A vital mix of speed and challengeNew Hyundai Motor Group Chairman Euisun Chung on Oct. 14 delivers a video speech to all employees of the global car manufacturer after taking the helm of the group last week. [HYUNDAI MOTOR GROUP]
The author is the deputy head of the industry teamof the JoongAng Ilbo.
In the inauguration message that Hyundai Motor Group Chairman Euisun Chung sent to the employees and executives on Oct. 14, he mentions an unexpected name. Recalling the efforts of the employees and executives that made Hyundai Motor Group today, he mentioned his grandfather and Hyundai Group founder Chung Ju-yung, his father Chung Mong-koo and late chairman Kim Cheol-ho.
Kim is the founder of Kia Motors. Starting with Gyeongseong Engineering he established in 1944, Kim began making automobiles. The name of the company was changed to Kia later. In a sense, it is the oldest Korean automaker, founded before Hyundai, in 1967, and SsangYong, in 1955.
Struggling from financial difficulties during the 1997 Asian Financial Crisis, Kia was acquired by Hyundai Motor. It had assembled and produced cars for foreign makers like Matsuda, Peugeot and Fiat. When it could not produce sedans due to government’s automobile industry restructuring in the Fifth Republic, Kia developed Bongo, now a synonym for vans in Korea.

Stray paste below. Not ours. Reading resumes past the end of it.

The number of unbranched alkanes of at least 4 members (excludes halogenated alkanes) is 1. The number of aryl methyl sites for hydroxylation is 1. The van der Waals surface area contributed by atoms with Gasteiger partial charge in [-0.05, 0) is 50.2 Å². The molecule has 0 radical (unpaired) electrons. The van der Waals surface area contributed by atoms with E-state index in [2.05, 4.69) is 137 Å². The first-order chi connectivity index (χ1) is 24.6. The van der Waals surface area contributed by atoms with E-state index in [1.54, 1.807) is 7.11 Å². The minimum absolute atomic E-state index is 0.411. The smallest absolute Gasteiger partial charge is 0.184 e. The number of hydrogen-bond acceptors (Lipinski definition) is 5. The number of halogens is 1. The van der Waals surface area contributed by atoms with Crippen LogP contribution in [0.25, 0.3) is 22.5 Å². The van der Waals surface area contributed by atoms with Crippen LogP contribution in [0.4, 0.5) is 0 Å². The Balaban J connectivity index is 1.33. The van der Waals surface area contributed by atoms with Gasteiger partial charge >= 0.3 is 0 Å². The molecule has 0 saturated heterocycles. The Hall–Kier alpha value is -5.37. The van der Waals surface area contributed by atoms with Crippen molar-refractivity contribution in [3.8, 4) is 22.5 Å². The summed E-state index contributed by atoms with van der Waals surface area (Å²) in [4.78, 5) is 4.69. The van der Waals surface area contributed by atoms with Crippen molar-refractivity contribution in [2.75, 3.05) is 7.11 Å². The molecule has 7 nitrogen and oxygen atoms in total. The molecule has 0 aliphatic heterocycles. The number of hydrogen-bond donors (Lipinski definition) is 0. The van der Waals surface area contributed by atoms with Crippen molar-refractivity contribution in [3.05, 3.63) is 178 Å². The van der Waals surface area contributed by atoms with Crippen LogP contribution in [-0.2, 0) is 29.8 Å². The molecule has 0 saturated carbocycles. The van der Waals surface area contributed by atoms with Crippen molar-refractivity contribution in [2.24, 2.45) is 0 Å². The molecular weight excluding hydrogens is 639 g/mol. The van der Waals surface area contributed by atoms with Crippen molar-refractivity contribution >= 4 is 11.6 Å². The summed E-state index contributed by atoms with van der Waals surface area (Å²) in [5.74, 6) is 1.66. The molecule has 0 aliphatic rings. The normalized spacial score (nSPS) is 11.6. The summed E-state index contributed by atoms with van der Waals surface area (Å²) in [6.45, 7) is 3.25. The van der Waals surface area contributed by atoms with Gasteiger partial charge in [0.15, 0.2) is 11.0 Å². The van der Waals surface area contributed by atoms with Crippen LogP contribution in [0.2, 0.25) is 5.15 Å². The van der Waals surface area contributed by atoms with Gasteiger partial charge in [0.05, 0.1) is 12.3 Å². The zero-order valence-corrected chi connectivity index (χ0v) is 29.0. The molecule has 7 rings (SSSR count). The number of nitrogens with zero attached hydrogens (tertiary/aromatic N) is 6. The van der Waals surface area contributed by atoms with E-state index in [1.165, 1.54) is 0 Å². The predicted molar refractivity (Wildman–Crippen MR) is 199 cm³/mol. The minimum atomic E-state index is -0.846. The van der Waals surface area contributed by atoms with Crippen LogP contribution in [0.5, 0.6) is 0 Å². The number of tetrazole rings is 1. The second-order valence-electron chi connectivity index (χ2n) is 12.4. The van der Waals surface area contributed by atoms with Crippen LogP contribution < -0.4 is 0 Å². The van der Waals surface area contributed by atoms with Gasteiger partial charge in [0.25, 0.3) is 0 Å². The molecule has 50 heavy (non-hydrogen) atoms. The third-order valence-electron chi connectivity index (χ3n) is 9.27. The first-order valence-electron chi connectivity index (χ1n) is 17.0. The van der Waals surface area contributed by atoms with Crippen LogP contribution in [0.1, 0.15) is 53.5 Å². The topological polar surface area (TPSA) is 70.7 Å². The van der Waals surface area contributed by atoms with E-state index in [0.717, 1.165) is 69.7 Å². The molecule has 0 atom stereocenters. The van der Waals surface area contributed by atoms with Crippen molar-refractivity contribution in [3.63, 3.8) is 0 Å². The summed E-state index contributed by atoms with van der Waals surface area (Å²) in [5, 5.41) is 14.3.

As Hyundai and Kia merged and became Hyundai Motor, there used to be a subtle competition among employees from the two companies. Those from Hyundai Motor, especially from Hyundai Mobis, where honorary Chairman Chung Mong-koo managed, used to be more influential. They joked about a class system based on their backgrounds.
As Hyundai Motor Group became the leader in the industry, some people miss Kia’s pioneering corporate culture. Kia constantly challenged new fields — despite some setbacks — introducing Korea’s first convertible roadster Elan and world’s first urban SUV. After the merger, the culture is more stability-oriented.
The proclamation in the Euisun Chung era is not to forget Kia’s root. The company could be the fifth largest carmaker in the world today, thanks to Hyundai’s speedy pursuit and Kia’s unyielding spirit.
Experts say communication should be the key under Chung’s leadership. Rather than the top-down decision-making process, the company needs to have members communicate internally and externally to share technologies rather than trying to do everything within the boundaries of incorporation.